A Cautionary Tale – Patent Leather

This is a sad tale, and it is not pretty.

You might remember these shoes that I posted about a couple of weeks ago.  They were a gift from Monica Murgia.  When she sent these, she included a second pair, identical in styling, but differing in color.  They were black patent leather with cherry red leather ties, and unfortunately, they were ruined due to poor storage.

The shoes were stored in the original box, wrapped in what was most likely the original tissue.  And while I love finding things in the original packaging, it is usually not good for the item, especially when the item is made of a sensitive substance like patent leather.  Shoe boxes and most tissue contain acids which can cause a lot of damage to textiles and leathers.

It’s my guess that these were stored in an attic, causing the patent leather to heat up and become sticky.  The tissue then stuck to the leather finish.   It was not just a simple matter of washing the paper off, as it had actually disintegrated the finish of the shoes where the paper had come in contact with it.

As I said, it is a sad story, made sadder by the fact that these are such sweet shoes.  The maker, Andre Perugia, was one of the great shoemakers of the 20th century.  These were made for American firm, I. Miller, with whom Perugia had a long-standing relationship.

Okay, no more sad photos, but if you are a collector of shoes, you might want to read a post I did about a year ago on how I store my shoes.  I use acid-free boxes and I wrap the shoes in muslin.  I also support the interior of each shoe with muslin.

I tend to avoid materials – like patent leather and fur – that do not age well.   But if one collects antique and vintage fashions, it is almost impossible to collect only items that will not have age issues.  Silk shatters, leather molds, wool gets eaten by moth larvae.   It’s a real battlefield!

15 Comments

Filed under Collecting, Designers

15 responses to “A Cautionary Tale – Patent Leather

  1. Danette

    Great to have help with this, Thank you! Was wondering why old patent gets a tacky feel and loses it’s luster. Appreciate your wealth of knowledge always!

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  2. whatifoundpatterns

    Acids can destroy other things too. My dad had a large collection of $2.00 bills, many uncirculated. He kept them in a binder with plastic pages like we used to keep photos in. After he died we found out they were so damaged they were worthless. The years of plastic had done them in. You’d think money would be pretty tough, but these were in shreds.

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  3. Candace Crawford

    Hey, just want to say how much I am enjoying your blog posts! Interesting stuff, thanks so much!

    Sent from my iPhone

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  4. Good advice as always Lizzie. Thank you. :-)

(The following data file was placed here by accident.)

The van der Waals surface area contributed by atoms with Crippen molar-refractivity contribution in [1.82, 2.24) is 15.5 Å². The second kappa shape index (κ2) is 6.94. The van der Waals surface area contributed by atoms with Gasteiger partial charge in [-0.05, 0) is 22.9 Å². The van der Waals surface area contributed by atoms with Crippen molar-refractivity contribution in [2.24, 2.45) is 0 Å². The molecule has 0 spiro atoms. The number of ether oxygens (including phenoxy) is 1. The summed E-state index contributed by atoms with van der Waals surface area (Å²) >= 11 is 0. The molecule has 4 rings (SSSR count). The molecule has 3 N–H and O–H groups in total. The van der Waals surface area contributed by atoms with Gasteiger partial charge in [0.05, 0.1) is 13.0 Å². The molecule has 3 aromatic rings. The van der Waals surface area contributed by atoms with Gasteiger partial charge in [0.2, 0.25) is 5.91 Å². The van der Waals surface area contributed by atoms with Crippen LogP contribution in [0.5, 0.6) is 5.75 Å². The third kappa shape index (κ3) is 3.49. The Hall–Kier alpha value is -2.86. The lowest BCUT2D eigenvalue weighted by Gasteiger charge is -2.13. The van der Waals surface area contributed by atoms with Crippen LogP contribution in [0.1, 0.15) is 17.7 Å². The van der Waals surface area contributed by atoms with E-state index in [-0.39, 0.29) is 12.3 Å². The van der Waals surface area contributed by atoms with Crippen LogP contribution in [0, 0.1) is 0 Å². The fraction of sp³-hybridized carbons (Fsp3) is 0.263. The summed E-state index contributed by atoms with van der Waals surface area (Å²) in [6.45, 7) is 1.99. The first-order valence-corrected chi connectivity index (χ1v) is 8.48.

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  5. I was always told to clean patent leather with milk. Although it works very well, I’m wondering about the wisdom of it as it seems milk would be quite acidic and maybe damage the patent in the long run. Have you ever tried it and would it be something you recommend?

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  6. I usually use vaseline (petroleum jelly) to clean patent shoes that have become sticky or have tissue or even worse bubble wrap stuck to them,
    it usually works but takes time, use it with a soft cloth.

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  7. Joyce Bradley

    As I read this I was thinking..I got to share how, as a kid, we would put Vaseline on them to shine up the scuffs… I knew it worked!!!

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  8. What a beautiful pair of shoes! – such a shame that they’ve been irreparably damaged. I’ve never actually bought a pair of vintage shoes as I always find they’re too slim for my reasonably wide feet, here’s hoping that I find some in the future!

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  9. Teresa

    Oh, those poor shoes! :(
    This is a very good reminder to make sure I store things correctly!

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  10. Deb Jordan

    I have found a sweet round black pattent leather purse in the original paper shopping sack. Of course the paper attacked the pattent leather and left it completely scarred. So sad to find a treasure like this yet it still has the original $1.98 price tag. I believe the bag is from the 1940’s. The handles and trim is black taffeta.

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  11. sad shoes. Really a shame. But it’s a good reminder to me to go attend to some 1990s 2 tone patents I have in the closet.

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